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cellulose

A microscope image of CNF fibers made via the new process (Image: Edinburgh Napier Univers...

While we hear a lot about the wonders of materials like graphene and carbon nanotubes, nanofibrillated cellulose (aka: Cellulose NanoFibrils, or CNF) also shows a lot of promise. A type of "nanocellulose", it can be used to produce composite materials that are strong, light, electrically-conductive and oxygen-impervious. Additionally, it uses an existing waste product as its feedstock. Unfortunately its production process is fairly energy-intensive, limiting its widespread use. Thanks to a new technique, however, that may soon no longer be the case.  Read More

Sawdust can be converted into a fuel additive – among other things – using a new chemical ...

This is science at its best: Decades ago, the only practical use for sawdust was to soak up vomit, but thanks to scientists at a Belgian university who developed a new chemical process, that same sawdust could soon be used to create gasoline and other products normally derived from petroleum.  Read More

Fiber made from cellulose claimed to be as strong as steel

A team of researchers working at Stockholm's KTH Royal Institute of Technology claim to have developed a way to make cellulose fibers stronger than steel on a strength-to-weight basis. In what is touted as a world first, the team from the institute's Wallenberg Wood Science Center claim that the new fiber could be used as a biodegradable replacement for many filament materials made today from imperishable substances such as fiberglass, plastic, and metal. And all this from a substance that requires only water, wood cellulose, and common table salt to create it.  Read More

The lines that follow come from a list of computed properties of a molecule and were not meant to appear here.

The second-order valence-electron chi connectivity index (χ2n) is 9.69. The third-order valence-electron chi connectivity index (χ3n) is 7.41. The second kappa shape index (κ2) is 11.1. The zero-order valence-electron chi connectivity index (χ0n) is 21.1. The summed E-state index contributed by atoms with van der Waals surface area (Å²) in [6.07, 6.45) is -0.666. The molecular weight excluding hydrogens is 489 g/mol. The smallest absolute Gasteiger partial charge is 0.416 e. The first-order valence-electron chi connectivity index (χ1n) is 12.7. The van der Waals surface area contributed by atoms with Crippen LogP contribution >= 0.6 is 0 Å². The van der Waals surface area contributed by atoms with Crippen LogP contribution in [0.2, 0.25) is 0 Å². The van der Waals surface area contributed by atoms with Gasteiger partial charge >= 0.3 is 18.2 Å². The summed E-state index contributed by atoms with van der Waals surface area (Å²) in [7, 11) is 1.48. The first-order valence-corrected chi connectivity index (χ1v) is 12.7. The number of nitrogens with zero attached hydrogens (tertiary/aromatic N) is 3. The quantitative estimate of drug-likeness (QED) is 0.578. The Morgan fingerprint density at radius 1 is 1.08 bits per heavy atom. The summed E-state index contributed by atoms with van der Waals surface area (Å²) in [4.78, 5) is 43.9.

Detail of da Vinci's famous self-portrait, which is rapidly deteriorating from the effects...

A famous red chalk on paper drawing, widely accepted as a self-portrait of Leonardo da Vinci, is rapidly deteriorating from the effects of years of exposure to pollution, light, and heat. Worst of all, many centuries in unregulated and humid storage has led to extensive yellowing and browning of the paper. Recently, however, researchers from Italy and Poland have developed a new non-destructive, nano-level method to identify the root causes of the degradation and assist in planning appropriate conservation strategies.  Read More

One of the modified nanocellulose sponges soaks up oil (red) while repelling water (blue)

As the Deepwater Horizon incident showed us, oil spills can be huge environmental disasters. That said, there are also considerable challenges in dealing with the waste products generated by the forestry and agriculture industries. Now, scientists from Switzerland's Empa research group have come up with a method of addressing the one problem with the other – they've developed sponges made from cellulose waste, that can soak up 50 times their own weight in oil.  Read More

Zeoform promises a recyclable, low carbon-footprint building material that's as strong as ...

Australian company Zeo has developed and patented a glue-free process that creates a strong, versatile new building material out of just cellulose and water. The resulting hardwood-like material known as Zeoform can then be sprayed, molded or shaped into a range of products. And it's not just trees that stand to benefit – Zeoform also promises an eco-friendly alternative to the use of plastics and resins.  Read More

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